February is Heart Health Awareness Month, a crucial initiative aimed at educating individuals about the significance of cardiovascular health. Sadly, most Americans will die of one of the cardiovascular diseases (heart attacks, strokes, heart failure, etc.)  Furthermore, poor heart health contributes to other diseases such as dementia, erectile dysfunction, and infections of the legs and feet which all reduce our quality of life. 

Our heart and blood vessels carry critical oxygen and nutrients to all the tissues of our bodies, and taking steps to maintain its well-being is essential for a long and healthy life.   Fortunately, steps to maintain a healthy heart are surprisingly simple and mostly fall into the three big categories of a healthy lifestyle: diet, exercise, and sleep.  In this blog post, we’ll explore some key heart-healthy tips that we can incorporate into our lives to promote cardiovascular wellness.

Incorporate a Heart-Healthy Diet

A nutritious diet is fundamental to heart health. While this is a broad topic, here are some well-accepted recommendations on what we should eat:

  1. Plant-based diet.  Extensive evidence supports a diet such as the  “Mediterranean diet,” which is mostly fruits, vegetables, legumes (beans and peas), and whole grains, with small amounts of lean proteins (fish or chicken). Importantly, potatoes are not included in the vegetable category and are starches which are carbohydrates.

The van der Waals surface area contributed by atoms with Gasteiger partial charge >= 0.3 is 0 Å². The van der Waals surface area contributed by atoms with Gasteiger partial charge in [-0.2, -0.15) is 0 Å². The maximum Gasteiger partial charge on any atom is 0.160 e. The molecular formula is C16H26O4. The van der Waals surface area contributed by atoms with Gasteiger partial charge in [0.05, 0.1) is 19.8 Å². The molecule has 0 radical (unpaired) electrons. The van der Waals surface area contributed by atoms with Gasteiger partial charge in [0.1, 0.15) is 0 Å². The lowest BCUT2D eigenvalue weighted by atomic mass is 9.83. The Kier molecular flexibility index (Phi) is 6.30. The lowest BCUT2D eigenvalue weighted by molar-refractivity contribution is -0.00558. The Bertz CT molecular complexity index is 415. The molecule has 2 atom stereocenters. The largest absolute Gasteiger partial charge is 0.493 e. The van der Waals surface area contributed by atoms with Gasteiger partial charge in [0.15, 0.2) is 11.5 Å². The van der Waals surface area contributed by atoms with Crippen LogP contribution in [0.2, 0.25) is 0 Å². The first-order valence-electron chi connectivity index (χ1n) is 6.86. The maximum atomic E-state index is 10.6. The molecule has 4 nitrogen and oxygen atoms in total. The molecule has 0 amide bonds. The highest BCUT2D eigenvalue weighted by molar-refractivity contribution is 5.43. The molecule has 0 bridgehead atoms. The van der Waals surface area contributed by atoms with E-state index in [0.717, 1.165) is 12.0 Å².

2. Healthy fats.  These tend to be plant-based, including omega-3 fatty acids, and are found in fish, avocados, flaxseeds, vegetable oils, and walnuts.  Extensive evidence demonstrates the benefits of olive oil, in particular.

And here are things we should avoid:

  1. Red meat (beef, pork, deer, and lamb) is one of the least healthy foods we can eat, even if leaner cuts, especially if it is cooked over an open flame.  While this is a delicate topic in Texas where we love our barbecue, cooking meat over open flame creates substances within the meat that are bad for our hearts and increase our risk for cancer, too.  While it’s not necessary to avoid it completely, limit your intake of red meat as much as possible. 
  2. Saturated fats and cholesterol (common in animal fats).   
  3. Sodium (table salt) should be avoided.  Importantly, most of the sodium in our diets is added to our foods by the manufacturers, so it’s important to choose products that are low in sodium to begin with.  
  4. Simple sugars such as table sugar and high-fructose corn syrup are as bad for our cardiovascular system as cholesterol.  Most simple sugars in the American diet come from drinks such as fruit juices or soft drinks.  Choose diet soft drinks over sugary versions.  Fruit juices are best avoided.  Despite much marketing by the fruit juice industry, there just aren’t any health benefits to fruit juice, especially since many contain added sugar.
  5. Highly processed foods tend to have large amounts of salt, sugar, and unhealthy fats included.  Opt for raw foods that you prepare yourself to be sure there are minimal added fats, sugars, and salt.

Regular Exercise for Cardiovascular Fitness